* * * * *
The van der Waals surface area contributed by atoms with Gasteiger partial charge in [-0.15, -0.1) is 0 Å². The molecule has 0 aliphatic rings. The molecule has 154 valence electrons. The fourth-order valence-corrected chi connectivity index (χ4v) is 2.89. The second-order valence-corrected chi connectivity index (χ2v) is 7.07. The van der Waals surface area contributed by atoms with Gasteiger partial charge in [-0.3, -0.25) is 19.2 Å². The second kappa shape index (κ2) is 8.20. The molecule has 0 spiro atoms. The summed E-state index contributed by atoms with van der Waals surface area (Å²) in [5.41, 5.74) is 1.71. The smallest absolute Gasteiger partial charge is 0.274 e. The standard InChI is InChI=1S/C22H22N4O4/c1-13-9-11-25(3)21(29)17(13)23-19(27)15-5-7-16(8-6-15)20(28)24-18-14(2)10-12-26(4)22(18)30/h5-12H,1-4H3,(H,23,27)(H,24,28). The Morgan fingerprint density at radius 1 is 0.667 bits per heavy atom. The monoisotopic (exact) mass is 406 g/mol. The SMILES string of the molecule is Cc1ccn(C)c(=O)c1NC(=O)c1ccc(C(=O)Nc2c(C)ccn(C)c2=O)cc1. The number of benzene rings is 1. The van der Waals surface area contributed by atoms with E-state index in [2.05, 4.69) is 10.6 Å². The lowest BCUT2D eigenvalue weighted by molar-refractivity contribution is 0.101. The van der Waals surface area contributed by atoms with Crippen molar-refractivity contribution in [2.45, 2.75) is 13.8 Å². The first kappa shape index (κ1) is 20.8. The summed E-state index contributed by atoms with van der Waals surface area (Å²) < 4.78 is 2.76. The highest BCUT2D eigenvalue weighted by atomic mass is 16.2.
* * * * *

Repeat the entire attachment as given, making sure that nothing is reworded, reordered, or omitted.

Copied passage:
The van der Waals surface area contributed by atoms with Gasteiger partial charge in [-0.15, -0.1) is 0 Å². The molecule has 0 aliphatic rings. The molecule has 154 valence electrons. The fourth-order valence-corrected chi connectivity index (χ4v) is 2.89. The second-order valence-corrected chi connectivity index (χ2v) is 7.07. The van der Waals surface area contributed by atoms with Gasteiger partial charge in [-0.3, -0.25) is 19.2 Å². The second kappa shape index (κ2) is 8.20. The molecule has 0 spiro atoms. The summed E-state index contributed by atoms with van der Waals surface area (Å²) in [5.41, 5.74) is 1.71. The smallest absolute Gasteiger partial charge is 0.274 e. The standard InChI is InChI=1S/C22H22N4O4/c1-13-9-11-25(3)21(29)17(13)23-19(27)15-5-7-16(8-6-15)20(28)24-18-14(2)10-12-26(4)22(18)30/h5-12H,1-4H3,(H,23,27)(H,24,28). The Morgan fingerprint density at radius 1 is 0.667 bits per heavy atom. The monoisotopic (exact) mass is 406 g/mol. The SMILES string of the molecule is Cc1ccn(C)c(=O)c1NC(=O)c1ccc(C(=O)Nc2c(C)ccn(C)c2=O)cc1. The number of benzene rings is 1. The van der Waals surface area contributed by atoms with E-state index in [2.05, 4.69) is 10.6 Å². The lowest BCUT2D eigenvalue weighted by molar-refractivity contribution is 0.101. The van der Waals surface area contributed by atoms with Crippen molar-refractivity contribution in [2.45, 2.75) is 13.8 Å². The first kappa shape index (κ1) is 20.8. The summed E-state index contributed by atoms with van der Waals surface area (Å²) < 4.78 is 2.76. The highest BCUT2D eigenvalue weighted by atomic mass is 16.2.